In the aftermath of the Charlie Hebdo massacre everybody wants to remind us that they support free speech. Now men on Twitter have decided to equate the successful No More Page 3 campaign with the attack.
Clearly the new vogue for Article 10 has its drawbacks. Mehdi Hasan calls them "free speech fundamentalists". I'd call them apologists for racism, sexism and homophobia, but I lack Mehdi's pith. These people equate the denial of a platform (often for the most extreme and offensive views) with the denial of the right to free expression. Brendan O'Neill of Spiked.com argues that the attack on Charlie Hebdo was a more violent symptom of a general intolerance for free speech which stretches across Europe. Mr O'Neill was one of those scheduled to speak at the Oxford University abortion event blackballed for not including a single woman on its panel. He cites social media campaigns against Dapper Laughs and Page Three of The Sun as evidence for his theory. Spiked has even starting its own campaign, "Free Speech Now". In the Times Education Supplement Claire Fox, Director of the Institute of Ideas, argues that policies like NUS's "No Platform", which bans individuals who are racist, misogynist, or homophobic from speaking at member institutions, represent an attack on freedom of speech. They are joined by a plethora of Twitter supporters.
Mehdi is astute to point out that the right to freedom of speech does not create a duty to be offensive. But there is a more important distinction to be drawn: "Expression" (which is a right) is not the same as "platform" (which is a privilege). Having a right to free speech means that one cannot be punished for one's expression or coerced into changing that which one chooses to express. The obvious caveat is the prohibition against using one's expression to incite violence against others (In much the same way that one can't use one's freedom of movement to commit violent acts). This is different from having a platform. While freedom of expression requires protecting all individuals equally against coercion, the issue of platform revolves around questions of who gets to use their freedom of expression from a more privileged position than others.
Platform is valuable commodity and the supply of privileged platforms far outstrips demand. A spot on Newsnight, a column in the New York Times or a Channel 4 show will allow one to speak to a much larger audience than, for example, a student radio show, a letter to the local paper or a home movie. This is precisely because very few people have the former while almost everyone has, at some point, availed themselves of one of the latter.
This means that giving one individual or party a particular platform inevitably means denying that platform to many others. The more valuable the platform the more parties are inevitably denied access.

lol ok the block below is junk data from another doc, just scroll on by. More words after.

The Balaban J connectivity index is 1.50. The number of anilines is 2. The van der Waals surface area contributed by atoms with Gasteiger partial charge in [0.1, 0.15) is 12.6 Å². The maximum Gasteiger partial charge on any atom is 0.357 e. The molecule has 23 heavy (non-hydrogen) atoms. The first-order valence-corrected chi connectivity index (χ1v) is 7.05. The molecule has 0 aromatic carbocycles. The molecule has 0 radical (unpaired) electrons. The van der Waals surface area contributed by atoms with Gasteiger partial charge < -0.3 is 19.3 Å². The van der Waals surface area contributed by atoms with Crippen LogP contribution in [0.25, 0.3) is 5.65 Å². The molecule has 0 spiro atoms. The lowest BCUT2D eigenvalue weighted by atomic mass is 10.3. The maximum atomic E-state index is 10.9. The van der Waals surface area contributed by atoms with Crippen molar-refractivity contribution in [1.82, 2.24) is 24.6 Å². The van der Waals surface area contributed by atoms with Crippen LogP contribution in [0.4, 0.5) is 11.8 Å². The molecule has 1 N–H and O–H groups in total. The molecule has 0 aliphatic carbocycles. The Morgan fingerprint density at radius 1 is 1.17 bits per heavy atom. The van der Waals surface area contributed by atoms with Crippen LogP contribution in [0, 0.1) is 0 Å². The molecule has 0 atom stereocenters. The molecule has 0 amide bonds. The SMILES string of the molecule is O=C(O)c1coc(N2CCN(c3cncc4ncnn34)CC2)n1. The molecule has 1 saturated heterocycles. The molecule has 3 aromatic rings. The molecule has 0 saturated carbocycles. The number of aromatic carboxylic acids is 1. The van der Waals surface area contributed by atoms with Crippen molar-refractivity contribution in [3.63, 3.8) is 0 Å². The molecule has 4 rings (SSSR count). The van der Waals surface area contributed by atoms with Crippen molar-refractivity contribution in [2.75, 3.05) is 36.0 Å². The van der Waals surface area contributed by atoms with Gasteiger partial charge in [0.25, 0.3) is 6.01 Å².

When protestors objected to the debate on abortion at Oxford it was because, in selecting an all-male panel, Oxford Students for Life had effectively denied women access to their platform. Protestors (understandably) felt that the event, on an issue that primarily (albeit not exclusively) affects women, lacked legitimacy when it denied women a voice on its platform. Putting "On The Pull With Dapper Laughs" on air meant that any number of other shows were denied that platform.
"No platform" campaigns, like that in Oxford or against "On The Pull", rarely say "he should not be allowed to air his views". That's not the point. They say "why has he been given that platform?" This isn't an exceptional question. The justification for "no platform" campaigns lies, not in censoriousness, but in an attempt to raise the standard of debate. One rarely sees "no platform" campaigns against experts in their field (no matter how radical their views) and no one is advocating dropping page three of National Geographic. "No platform" campaigns tend to target individuals or organisations who, fundamentally, attempt to convey the message that women, homosexuals or people of a different race or religion are, not only inferior, but should somehow be punished for their inferiority. Not only are these views unoriginal, they are rarely backed up by anything more substantial than misunderstood statistics and prejudice. It's not unreasonable for campaigners to ask for someone reasonable, well qualified, expert, original or funny instead. Similarly when, in a nation of more than ten major ethnic groups and multiple genders, yet another privileged platform is given to middle aged white men, it's not unreasonable argue that the organisers should do better. Mr O'Neill isn't a doctor, a public health professional or recognised ethicist. It shouldn't have been a surprise that people objected to OSL's decision to deny a platform to someone better qualified (or just someone with uterus) in his favour.
Put another way, if Dapper Laughs wants to take a soap box down to Hyde Park Corner and moan about the demise of his broadcasting career, that's his right. But if I want to argue that something better should be on TV, I have a right to free speech too.